Researchers at Media Matters found several examples of Covid-19 misinformation being spread on YouTube Shorts, the platform’s service for minute-long videos, in the past week. They also found an array of videos that espoused hateful, misogynistic and transphobic views. Some were from well-known creators, such as Candace Owens and Nick Fuentes. Other videos and accounts featured Andrew Tate and Sneako, who were both banned from YouTube last year after violating its content policies.
“YouTube and the other social media platforms are inconsistent in their enforcement of their policies,” Kayla Gogarty, the deputy research director for Media Matters, said.
YouTube said it was always working to strike a balance between allowing free expression and protecting online and real-world communities from harm. Nicole Bell, a spokeswoman for the company, said that YouTube removed six videos flagged by Media Matters for violating its policies, and it terminated a channel for uploading content from a banned creator. But most of the more than two dozen videos flagged by Media Matters did not break the platform’s rules, she said.
Last year, the International Fact-Checking Network, representing more than 80 organizations, warned in a letter addressed to YouTube that the platform was “one of the major conduits of online disinformation and misinformation worldwide,” and that it was not addressing the problem.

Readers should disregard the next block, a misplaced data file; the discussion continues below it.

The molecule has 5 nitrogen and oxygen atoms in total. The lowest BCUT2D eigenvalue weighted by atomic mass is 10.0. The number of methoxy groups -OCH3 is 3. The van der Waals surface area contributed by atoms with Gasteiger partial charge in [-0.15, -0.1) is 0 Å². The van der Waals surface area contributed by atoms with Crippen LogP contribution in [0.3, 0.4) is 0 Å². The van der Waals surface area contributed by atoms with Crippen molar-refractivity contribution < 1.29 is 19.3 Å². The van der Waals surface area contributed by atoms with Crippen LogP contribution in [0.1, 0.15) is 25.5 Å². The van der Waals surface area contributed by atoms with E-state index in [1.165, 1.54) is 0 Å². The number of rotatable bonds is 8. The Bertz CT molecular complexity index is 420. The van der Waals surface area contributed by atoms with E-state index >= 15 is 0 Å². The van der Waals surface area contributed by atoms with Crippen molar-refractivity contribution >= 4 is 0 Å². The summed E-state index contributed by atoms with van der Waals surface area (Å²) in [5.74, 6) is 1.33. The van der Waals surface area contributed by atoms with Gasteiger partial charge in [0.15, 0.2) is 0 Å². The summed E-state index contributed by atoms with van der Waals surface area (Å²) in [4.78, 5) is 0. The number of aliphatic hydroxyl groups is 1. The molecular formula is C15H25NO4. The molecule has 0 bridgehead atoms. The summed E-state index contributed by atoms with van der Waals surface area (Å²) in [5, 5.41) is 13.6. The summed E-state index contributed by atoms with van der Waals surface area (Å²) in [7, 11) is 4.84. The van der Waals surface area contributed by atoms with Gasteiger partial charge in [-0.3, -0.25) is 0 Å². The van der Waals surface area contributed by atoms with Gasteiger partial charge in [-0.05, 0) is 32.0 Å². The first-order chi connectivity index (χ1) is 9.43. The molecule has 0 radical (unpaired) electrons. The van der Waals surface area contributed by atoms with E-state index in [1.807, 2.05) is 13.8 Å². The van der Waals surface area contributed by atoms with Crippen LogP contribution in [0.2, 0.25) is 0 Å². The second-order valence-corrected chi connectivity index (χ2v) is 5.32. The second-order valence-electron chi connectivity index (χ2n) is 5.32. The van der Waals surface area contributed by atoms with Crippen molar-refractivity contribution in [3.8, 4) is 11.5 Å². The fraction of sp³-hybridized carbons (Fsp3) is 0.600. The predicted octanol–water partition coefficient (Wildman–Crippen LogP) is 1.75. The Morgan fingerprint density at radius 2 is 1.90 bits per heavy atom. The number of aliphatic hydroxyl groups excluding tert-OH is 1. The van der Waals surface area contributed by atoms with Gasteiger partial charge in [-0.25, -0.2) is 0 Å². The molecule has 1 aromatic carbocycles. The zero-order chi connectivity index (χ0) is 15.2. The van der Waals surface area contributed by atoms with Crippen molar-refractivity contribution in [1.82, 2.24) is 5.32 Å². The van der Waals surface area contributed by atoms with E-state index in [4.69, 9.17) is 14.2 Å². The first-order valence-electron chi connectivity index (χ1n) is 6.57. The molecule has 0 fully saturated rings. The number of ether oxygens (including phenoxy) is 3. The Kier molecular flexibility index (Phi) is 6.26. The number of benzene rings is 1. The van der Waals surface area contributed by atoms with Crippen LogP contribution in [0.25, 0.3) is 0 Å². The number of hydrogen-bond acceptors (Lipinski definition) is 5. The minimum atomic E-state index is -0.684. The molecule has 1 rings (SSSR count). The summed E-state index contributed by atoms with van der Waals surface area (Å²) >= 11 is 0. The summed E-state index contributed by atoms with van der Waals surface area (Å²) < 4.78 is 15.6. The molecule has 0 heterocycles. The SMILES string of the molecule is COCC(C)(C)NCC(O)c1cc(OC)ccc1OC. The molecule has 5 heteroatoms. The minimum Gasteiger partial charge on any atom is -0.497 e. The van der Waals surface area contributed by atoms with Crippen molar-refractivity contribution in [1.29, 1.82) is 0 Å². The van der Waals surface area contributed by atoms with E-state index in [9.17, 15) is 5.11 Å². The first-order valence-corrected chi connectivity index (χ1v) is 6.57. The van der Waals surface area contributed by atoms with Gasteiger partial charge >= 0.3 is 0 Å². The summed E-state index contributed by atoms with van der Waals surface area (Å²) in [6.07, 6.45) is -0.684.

The consequences of easing up on the fight against misinformation have become clear on Twitter. A new report by two advocacy groups, the Network Contagion Research Institute and the Combat Antisemitism Movement, found a surge in antisemitic content as Mr. Musk took over.
It described an organized campaign by extremists who had previously been barred from the platform. One, Tim Goniet, who used the name Baked Alaska online, was recently convicted and sentenced to 60 days in prison for his part in the Jan. 6 riot at the Capitol. Tweeting this month, he pressed what he called a conspiracy theory: “twitter unbanned all of us cuz their engagement was tanking w/o us.”
“It is true that the trust and safety efforts we have had to date have been really broken, but at least there were efforts,” said Mr. Finkelstein, an author of the report. “And there was some baby in the bath water.”
Despite Mr. Musk’s avowal to foster unfettered speech on the platform, he has also moved to suspend accounts, like Kanye West’s, after a series of antisemitic remarks.
Nora Benavidez, senior counsel at Free Press, an advocacy group for digital rights and accountability, said the experience at Twitter showed that moderating offensive content remained important for the viability of platforms, regardless of economic considerations.
“Content moderation is good for business, and it is good for democracy,” she said. “Companies are failing to do that because they seem to think they don’t have a big enough role to play, so they’re turning their back on it.”